It’s officially fall, and we’ve hit the ground running in our final semester of the program: projects are coming due, notebook margins fill up, classes are counted in weeks. Outside the classroom, moisture-loving plants we remember from last winter push up from the ground, and landscapes swell a familiar green. Witnessing this cycle feels good, like casting your eyes over a favorite line of poetry again. We might actually know something this time.
We’ve ramped up our Business Development and Project Management classes this semester – pulling together threads of knowledge gleaned through the year, curating interests and sharpening specialties, bouncing ideas off one another. What does it take to make a business work?
On field trips, hints at an answer sometimes feel intrinsically woven into our hosts’ own biography. Early this past summer we visited Heather Stretch, a co-owner of Saanich Organics and coauthor of All The Dirt, on her home turf at Northbrook Farm for what became an operations talk with a side of homespun philosophy. When we shifted gears this past week and visited a pair of perennial food production sites, I thought of Heather again: her model and scale of production is very different than those in evidence at the more recent visits, but there are also some hints of commonality worth teasing out.
Northbrook neighbours Ravenhill Herb Farm to the east, separated neatly by a close-packed stand of trees but sharing its sunny southern aspect. The twenty-acre farm feels comfortably established, and beds ramble down the side of the hill in a patchwork. A clutch of handsome heritage chicks, Mistral Gris, skitter around outside a brooder. Blueberries, which Heather has gently rehabilitated from a bout of mummy berry disease, sit stout and bushy on a flat tract at the foot of the hill.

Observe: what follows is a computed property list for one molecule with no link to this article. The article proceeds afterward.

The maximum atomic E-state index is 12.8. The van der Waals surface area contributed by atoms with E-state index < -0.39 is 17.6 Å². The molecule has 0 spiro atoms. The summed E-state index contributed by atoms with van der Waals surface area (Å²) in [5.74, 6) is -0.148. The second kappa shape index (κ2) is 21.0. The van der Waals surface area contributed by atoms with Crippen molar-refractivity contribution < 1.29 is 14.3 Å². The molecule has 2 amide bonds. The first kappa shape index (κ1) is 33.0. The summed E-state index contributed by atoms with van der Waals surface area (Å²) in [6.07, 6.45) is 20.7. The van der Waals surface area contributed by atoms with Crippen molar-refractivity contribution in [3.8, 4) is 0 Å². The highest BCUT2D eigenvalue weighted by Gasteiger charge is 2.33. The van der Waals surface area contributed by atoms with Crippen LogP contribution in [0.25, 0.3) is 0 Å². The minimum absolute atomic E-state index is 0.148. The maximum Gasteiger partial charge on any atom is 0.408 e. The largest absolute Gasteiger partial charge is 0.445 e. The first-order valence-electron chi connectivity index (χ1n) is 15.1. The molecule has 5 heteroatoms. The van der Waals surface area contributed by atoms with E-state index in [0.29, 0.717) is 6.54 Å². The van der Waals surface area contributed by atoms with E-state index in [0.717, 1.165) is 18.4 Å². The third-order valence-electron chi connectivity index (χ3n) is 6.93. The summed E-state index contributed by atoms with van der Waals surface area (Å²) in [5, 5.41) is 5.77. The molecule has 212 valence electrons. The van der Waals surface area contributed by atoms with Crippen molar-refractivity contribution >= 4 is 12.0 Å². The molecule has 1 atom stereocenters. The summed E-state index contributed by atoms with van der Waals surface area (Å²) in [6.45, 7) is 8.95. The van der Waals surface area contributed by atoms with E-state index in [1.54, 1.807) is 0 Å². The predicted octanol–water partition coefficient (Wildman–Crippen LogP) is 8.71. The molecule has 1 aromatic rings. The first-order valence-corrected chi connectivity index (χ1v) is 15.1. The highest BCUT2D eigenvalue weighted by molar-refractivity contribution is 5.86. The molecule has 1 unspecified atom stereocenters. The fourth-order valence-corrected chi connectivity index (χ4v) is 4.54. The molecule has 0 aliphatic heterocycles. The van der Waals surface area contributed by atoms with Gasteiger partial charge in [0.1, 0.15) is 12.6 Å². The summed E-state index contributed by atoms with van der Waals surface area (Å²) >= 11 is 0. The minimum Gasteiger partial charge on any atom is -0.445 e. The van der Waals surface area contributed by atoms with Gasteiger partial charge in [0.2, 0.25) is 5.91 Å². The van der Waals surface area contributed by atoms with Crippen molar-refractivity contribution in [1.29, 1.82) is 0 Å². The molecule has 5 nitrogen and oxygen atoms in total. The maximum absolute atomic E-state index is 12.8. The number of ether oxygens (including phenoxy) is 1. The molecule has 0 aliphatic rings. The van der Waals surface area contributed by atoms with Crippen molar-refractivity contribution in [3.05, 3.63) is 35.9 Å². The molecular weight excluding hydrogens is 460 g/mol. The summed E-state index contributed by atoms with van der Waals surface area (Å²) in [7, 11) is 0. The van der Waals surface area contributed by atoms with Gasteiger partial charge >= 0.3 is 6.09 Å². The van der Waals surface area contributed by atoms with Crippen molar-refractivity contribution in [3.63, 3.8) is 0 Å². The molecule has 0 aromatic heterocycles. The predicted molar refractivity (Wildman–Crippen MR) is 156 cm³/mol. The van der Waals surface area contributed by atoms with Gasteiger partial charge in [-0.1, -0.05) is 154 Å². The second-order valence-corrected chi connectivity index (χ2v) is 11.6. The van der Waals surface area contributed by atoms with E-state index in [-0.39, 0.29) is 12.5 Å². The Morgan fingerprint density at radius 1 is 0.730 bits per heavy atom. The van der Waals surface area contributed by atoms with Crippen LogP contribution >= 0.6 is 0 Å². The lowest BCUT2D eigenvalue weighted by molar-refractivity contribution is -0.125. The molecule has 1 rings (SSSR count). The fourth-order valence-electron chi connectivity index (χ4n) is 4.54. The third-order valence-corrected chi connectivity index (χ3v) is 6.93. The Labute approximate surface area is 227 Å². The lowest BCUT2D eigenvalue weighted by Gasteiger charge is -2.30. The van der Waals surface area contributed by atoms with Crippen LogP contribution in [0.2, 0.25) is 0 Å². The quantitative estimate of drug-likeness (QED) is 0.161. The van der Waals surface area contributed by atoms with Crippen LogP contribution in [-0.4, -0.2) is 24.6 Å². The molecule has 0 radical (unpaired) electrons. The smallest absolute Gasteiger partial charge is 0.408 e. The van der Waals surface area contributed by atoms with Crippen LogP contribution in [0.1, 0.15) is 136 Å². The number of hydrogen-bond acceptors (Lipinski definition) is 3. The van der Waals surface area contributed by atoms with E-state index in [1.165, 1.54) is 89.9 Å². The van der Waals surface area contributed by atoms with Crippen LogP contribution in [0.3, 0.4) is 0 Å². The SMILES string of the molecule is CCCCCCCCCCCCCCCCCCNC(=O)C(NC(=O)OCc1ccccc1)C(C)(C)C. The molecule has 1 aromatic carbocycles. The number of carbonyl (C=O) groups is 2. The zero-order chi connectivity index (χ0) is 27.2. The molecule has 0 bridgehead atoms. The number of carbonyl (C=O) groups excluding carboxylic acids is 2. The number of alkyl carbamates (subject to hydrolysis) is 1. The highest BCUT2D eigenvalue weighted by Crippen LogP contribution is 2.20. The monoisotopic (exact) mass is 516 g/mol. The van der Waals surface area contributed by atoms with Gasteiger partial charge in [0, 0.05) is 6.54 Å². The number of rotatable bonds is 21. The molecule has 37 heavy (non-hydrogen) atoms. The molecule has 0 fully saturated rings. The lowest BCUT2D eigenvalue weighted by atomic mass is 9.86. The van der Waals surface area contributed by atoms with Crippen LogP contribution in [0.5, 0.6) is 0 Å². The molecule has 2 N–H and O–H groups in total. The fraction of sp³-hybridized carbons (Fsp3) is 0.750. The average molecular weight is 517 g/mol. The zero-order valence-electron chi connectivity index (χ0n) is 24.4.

Heather is sixteen years at the helm of Saanich Organics, but that isn’t all that’s going on at the farm, a sole proprietorship: tools and land are shared with farmers Chrystal and Ilya of Square Root, who produce brilliant greens on a ribbon of land at the side of the property. A seed business called “Seeds of the Revolution” has been operating here for seven years, at least partly as a labour of love. Salad greens and strawberries are the farm’s moneymakers, Heather tells us, and the seeds decidedly are not. But “they are meaningful, and they keep skill here on the site […] and we’re not beholden to multinationals.” In a greenhouse are tall, teetering specimens: parsley, echinacea, overwintered raddichio, Nepal tomatoes, and eggplant, all tended with an eye to finding the most regionally-adapted seed.
Market sales and CSAs are significant revenue drivers, but direct sales to restaurants and grocery stores are the main event for Heather. Saanich Organics draws from a wide pool of area farms, giving it access to a variety of different crops during shoulder seasons and offering a buffer against each farm’s own fluctuations through the year. Farmers themselves save time otherwise spent calling around to restaurants and organizing delivery logistics. Unsold market produce is routed to local organizations LifeCycles, The Mustard Seed, and Food Not Bombs. In turn, this enables the farmers to grow on a smaller scale while enjoying the reach and efficiencies available to a larger farm operation.